The curtain comes down on News of the World

The curtain comes down on News of the World

Date: August 5, 2011
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End justifies the means. Here today, gone tomorrow. This has been the fate of a 168 year old British tabloid owned by Rupert Murdoch which bowed from the world stage in July 2011. There I was trying to just get a glimpse of the News of the World website. And the banner on that could as well have been shaped as a tombstone. Of course the Murdoch family wouldn’t just disappear from the spotlight just like that without making claims of being “the world’s greatest newspaper, 1843-2011.” Closing the newspaper would not kill the scandal, the story is still unfolding. They should ask those who have been involved in a scandal.

The recent phone-hacking scandal that saw the closure of the paper on 10 July is one incident that throws into the public sphere issues around access to information. Who has the right of access to information and how do they use that right responsibly? Again, don’t we need to redefine access to information?

As the News of the World bows out of the world stage, it is only fair as a concerned citizen to question this and get fellow citizens to probe freedom of expression issues. It is also a timely debate as African media experts are drafting a declaration that is aimed at improving access to information laws and will be adopted in Cape Town in September, needless to mention the draft model law on Access to Information for AU member states that should be adopted at the AU meeting in October.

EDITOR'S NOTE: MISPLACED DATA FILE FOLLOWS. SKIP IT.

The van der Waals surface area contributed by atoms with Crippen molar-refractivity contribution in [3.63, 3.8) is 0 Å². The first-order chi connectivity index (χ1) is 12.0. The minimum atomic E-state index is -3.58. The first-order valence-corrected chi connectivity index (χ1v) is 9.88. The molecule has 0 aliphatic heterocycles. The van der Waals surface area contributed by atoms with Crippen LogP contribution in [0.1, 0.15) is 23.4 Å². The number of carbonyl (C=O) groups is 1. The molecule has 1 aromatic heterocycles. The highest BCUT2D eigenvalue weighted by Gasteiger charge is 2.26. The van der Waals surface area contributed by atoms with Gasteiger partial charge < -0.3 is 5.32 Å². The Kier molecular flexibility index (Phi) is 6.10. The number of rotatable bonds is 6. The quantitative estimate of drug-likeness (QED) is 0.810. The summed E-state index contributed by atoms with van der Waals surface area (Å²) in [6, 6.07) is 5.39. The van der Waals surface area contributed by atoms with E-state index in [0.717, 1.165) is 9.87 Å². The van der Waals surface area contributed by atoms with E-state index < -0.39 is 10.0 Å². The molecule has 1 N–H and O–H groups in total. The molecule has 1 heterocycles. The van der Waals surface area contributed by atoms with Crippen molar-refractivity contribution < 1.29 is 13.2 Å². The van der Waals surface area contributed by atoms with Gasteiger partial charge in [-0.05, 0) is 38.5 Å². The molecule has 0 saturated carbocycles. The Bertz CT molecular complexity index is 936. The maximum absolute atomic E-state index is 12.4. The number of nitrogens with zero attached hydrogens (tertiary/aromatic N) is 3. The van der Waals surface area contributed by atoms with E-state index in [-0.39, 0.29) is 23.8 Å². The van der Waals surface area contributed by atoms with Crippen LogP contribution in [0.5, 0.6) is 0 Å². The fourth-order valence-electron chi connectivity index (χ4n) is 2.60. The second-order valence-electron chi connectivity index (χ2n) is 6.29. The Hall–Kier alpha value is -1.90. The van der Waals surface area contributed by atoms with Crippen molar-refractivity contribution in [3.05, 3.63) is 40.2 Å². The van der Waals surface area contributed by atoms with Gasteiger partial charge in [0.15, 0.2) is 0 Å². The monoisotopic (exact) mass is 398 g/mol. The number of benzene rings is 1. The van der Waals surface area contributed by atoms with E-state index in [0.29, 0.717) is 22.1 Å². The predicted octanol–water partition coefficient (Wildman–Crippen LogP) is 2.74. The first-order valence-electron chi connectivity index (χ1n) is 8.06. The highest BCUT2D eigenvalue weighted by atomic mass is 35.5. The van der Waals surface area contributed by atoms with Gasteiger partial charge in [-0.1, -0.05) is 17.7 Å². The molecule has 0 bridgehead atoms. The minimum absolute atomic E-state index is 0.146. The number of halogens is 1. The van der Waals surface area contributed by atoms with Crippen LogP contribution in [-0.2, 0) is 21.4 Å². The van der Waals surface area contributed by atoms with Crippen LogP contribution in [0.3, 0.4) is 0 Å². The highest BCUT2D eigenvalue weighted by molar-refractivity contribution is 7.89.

It is all good when the journalists are spying on celebrities, sportspersons and politicians. But it really gets extreme when they spy on crime victims and families of dead soldiers. It was a clear abuse of a right that along the way caused mayhem and mistrust. How much of that right belongs to journalists and those who have power in society? How can we ensure that those who hold power and have use it right responsibly? These are some of the questions that we need to think about in Africa so that at the end of the day we craft laws that can enhance development on our continent.


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